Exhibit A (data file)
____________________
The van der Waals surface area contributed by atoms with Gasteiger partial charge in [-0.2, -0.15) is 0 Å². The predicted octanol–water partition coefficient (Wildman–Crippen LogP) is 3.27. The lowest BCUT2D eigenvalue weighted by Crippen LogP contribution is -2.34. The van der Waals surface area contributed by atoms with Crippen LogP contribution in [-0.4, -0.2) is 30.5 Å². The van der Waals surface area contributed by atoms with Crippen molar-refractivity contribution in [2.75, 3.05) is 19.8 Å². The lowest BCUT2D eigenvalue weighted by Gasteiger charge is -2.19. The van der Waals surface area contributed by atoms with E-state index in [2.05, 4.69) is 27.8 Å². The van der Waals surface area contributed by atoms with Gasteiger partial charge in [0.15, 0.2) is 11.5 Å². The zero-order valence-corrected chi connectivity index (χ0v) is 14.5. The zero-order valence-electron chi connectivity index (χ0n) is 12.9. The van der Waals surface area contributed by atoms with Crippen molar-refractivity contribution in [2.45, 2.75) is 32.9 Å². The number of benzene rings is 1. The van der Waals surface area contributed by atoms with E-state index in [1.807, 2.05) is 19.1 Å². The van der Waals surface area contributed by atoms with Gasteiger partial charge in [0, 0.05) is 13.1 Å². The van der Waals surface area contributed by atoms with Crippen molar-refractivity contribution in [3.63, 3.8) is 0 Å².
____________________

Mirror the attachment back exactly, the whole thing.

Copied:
The van der Waals surface area contributed by atoms with Gasteiger partial charge in [-0.2, -0.15) is 0 Å². The predicted octanol–water partition coefficient (Wildman–Crippen LogP) is 3.27. The lowest BCUT2D eigenvalue weighted by Crippen LogP contribution is -2.34. The van der Waals surface area contributed by atoms with Crippen LogP contribution in [-0.4, -0.2) is 30.5 Å². The van der Waals surface area contributed by atoms with Crippen molar-refractivity contribution in [2.75, 3.05) is 19.8 Å². The lowest BCUT2D eigenvalue weighted by Gasteiger charge is -2.19. The van der Waals surface area contributed by atoms with E-state index in [2.05, 4.69) is 27.8 Å². The van der Waals surface area contributed by atoms with Gasteiger partial charge in [0.15, 0.2) is 11.5 Å². The zero-order valence-corrected chi connectivity index (χ0v) is 14.5. The zero-order valence-electron chi connectivity index (χ0n) is 12.9. The van der Waals surface area contributed by atoms with Crippen molar-refractivity contribution in [2.45, 2.75) is 32.9 Å². The number of benzene rings is 1. The van der Waals surface area contributed by atoms with E-state index in [1.807, 2.05) is 19.1 Å². The van der Waals surface area contributed by atoms with Gasteiger partial charge in [0, 0.05) is 13.1 Å². The van der Waals surface area contributed by atoms with Crippen molar-refractivity contribution in [3.63, 3.8) is 0 Å².